It was qualified as an act of genocide by the UN war crimes court in The Hague.link) for killing more than 1,000 Bosniak civilians in a single day during the massacre. They are facing genocide charges.
The Srebrenica massacre is at the center of genocide charges against Bosnian Serb wartime leader Radovan Karadzic and his army commander Ratko Mladic, both wanted by the UN tribunal.
The two, believed to be hiding in Serb-controlled part of Bosnia and in Serbia, remain on the run almost 11 years since the Srebrenica massacre.
2. Chilling custody in immigrand fraud case (new update)
3. Butcher of Srebrenica wants his own admission kept silent
4. Elusive Justice: Marko Boskic, a man who gunned down 1,200 Srebrenica Bosniaks
5. Bush administration has no interest in prosecuting Srebrenica massacre suspects
6. Phoenix: Mecca for Srebrenica massacre fugitives
On June 8th, four former members of the Bosnian Serb military appeared in federal court to face visa fraud charges, following an investigation by U.S. Immigration and Customs Enforcement (ICE) into allegations they failed to disclose their prior Bosnian Serb military service when they applied for immigration benefits, allowing them to relocate to the United States.
ICE agents arrested Milenko Stjepanovic, 55; Mirka Stjepanovic, 53; Ranko Nastic, 54; and Branko Ristic 46.
All four defendants, who currently live in the Salt Lake City area, are citizens of the former Yugoslavia, now Bosnia-Herzegovina.
Indictments unsealed allege that they made materially false statements on their immigration benefit applications, failing to disclose that they had served in the Bosnian Serb military during the Balkan conflicts between 1992 and 1995.
Because of the atrocities committed during the Balkan conflicts, Bosnians who seek refuge in the United States are required to declare all military service, including service in the Bosnian Serb Army, on immigration forms.
While under oath, the defendants allegedly did not reveal their prior military service with the Army of the Republika Srpska, or the Vojska Republike Srpske (VRS).
The VRS participated in human rights violations, including the Srebrenica massacre, which resulted in the capture and execution of over 8,000 Bosniak (Bosnian Muslim) men and boys (children) during 1995 – Europe’s worst civilian massacre since the Holocaust.
The Srebrenica massacre has been classified as genocide by the International Criminal Tribunal for the former Yugoslavia.
Individuals who have persecuted others are not admissible to the United States by law.
“We will not allow the United States to become a sanctuary for those using fraud and deception to qualify for refugee status,” said Joseph Romel, assistant special agent in charge for the ICE office of investigations in Utah.
“These individuals willfully concealed their prior service in the military and this raises serious questions about their basic claims to eligibility.”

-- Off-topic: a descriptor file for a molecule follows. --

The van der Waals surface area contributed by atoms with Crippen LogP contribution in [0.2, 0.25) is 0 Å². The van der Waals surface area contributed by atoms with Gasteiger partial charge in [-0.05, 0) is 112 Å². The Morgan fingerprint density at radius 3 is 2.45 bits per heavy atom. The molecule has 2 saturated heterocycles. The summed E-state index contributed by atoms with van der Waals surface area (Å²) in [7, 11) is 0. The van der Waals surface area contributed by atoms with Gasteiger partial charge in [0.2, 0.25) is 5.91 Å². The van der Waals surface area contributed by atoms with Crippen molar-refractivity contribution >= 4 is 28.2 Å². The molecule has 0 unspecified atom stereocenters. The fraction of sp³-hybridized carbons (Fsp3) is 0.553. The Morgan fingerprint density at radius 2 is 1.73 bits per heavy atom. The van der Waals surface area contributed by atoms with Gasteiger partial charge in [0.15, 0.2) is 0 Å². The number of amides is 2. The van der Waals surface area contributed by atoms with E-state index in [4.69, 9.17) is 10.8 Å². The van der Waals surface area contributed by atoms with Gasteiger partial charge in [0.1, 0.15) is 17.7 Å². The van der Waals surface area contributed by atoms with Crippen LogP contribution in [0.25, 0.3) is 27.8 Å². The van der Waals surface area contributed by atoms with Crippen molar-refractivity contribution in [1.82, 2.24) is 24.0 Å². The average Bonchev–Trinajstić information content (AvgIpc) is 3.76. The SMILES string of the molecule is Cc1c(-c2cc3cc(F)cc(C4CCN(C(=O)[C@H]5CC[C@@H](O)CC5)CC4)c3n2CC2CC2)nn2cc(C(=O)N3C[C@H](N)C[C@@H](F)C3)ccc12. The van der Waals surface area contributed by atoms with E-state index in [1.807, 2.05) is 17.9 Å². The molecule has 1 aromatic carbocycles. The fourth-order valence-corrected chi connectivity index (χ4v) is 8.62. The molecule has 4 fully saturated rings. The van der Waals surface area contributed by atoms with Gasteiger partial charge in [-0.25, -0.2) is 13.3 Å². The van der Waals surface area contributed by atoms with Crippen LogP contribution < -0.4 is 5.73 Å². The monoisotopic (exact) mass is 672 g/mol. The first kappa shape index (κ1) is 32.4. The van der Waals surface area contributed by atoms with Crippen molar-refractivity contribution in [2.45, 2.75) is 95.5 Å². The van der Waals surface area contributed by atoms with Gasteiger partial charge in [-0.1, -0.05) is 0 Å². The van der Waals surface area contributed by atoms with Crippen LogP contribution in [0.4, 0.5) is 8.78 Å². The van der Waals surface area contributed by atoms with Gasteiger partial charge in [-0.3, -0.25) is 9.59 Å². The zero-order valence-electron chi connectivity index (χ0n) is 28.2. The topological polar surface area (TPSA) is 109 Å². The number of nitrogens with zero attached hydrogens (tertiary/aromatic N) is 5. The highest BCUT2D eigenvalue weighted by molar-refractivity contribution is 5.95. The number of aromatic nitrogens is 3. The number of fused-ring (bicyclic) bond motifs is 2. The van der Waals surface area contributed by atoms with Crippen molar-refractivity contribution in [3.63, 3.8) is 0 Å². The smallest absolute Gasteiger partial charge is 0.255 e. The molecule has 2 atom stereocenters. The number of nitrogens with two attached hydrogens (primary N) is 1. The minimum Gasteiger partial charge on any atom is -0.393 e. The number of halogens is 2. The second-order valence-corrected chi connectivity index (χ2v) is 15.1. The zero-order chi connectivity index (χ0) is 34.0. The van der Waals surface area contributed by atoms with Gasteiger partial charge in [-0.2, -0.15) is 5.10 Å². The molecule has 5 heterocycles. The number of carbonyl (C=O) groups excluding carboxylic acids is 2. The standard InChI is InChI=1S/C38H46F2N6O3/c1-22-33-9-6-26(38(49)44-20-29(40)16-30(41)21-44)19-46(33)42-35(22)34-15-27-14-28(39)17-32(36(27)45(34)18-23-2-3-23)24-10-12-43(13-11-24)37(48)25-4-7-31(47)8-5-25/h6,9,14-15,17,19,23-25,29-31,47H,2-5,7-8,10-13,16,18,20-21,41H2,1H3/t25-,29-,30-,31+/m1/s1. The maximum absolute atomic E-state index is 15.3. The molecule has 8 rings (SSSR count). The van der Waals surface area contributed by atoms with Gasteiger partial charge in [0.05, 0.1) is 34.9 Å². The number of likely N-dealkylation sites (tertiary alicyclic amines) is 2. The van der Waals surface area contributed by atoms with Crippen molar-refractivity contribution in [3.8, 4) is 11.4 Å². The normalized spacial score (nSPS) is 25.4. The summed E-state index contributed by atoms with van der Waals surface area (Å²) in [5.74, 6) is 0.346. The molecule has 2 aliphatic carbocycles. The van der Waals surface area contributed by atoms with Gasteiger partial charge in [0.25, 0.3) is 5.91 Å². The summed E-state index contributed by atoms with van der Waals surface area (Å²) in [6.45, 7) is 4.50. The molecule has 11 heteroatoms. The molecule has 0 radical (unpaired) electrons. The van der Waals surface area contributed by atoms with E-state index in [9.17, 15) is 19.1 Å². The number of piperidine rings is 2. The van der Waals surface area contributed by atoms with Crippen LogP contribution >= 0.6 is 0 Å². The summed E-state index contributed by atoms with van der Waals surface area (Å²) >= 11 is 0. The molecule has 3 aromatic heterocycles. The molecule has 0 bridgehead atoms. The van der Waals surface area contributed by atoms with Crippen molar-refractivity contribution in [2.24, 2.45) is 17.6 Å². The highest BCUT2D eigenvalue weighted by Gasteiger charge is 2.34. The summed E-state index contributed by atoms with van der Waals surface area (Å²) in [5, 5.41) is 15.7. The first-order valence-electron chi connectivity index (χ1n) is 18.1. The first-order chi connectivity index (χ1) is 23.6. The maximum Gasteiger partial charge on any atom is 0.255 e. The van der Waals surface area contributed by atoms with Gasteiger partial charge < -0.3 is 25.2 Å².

Acting U.S. Attorney for Utah Stephen J. Sorenson emphasized that the indictments returned by a Utah grand jury do not allege the defendants committed war crimes in Bosnia, but that they were members of the Vojska Republike Srpske, the Bosnian Serb military, and soldiers in the Zvornik Brigade, which played a role at Srebrenica.
Sorenson said there have been some instances where VRS members admitted military service and, after careful review, were able to obtain status in the United States. When the military service is not disclosed, however, the review is not conducted.
“The failure of these defendants to list their military service on refugee applications and subsequent applications here in Utah to obtain permanent residency precluded proper and meaningful screenings of their cases,” Sorenson said.
“We believe the immigration status each of these defendants presently enjoys was obtained by fraud.”
Visa fraud carries a potential maximum penalty of 10 years in prison and a fine of $250,000. The defendants are scheduled to stand trial in August.
Custody ordered for two war crimes suspectsA preliminary proceeding judge of Section I for War Crimes of the Court of Bosnia and Herzegovina (BiH) yesterday ordered custody of one month for Goran Bencun and Zdravko Bozic.
The Prosecutor’s Office of BiH suspects these two persons of participating, as members of the Republika Srpska Army, in the murders of Bosniak civilians from Srebrenica, in the area of Pilica in July 1995.
The authorities of the United States of America deported Bencun and Božić to BiH on 30 June 2006 for breaches of immigration regulations.
1. Chilling custody in immigrand fraud case (new update)
2. Butcher of Srebrenica wants his own admission kept silent
3. Elusive Justice: Marko Boskic, a man who gunned down 1,200 Srebrenica Bosniaks
4. Bush administration has no interest in prosecuting Srebrenica massacre suspects
5. Phoenix: Mecca for Srebrenica massacre fugitives
BELGRADE, Serbia – The general still has his admirers.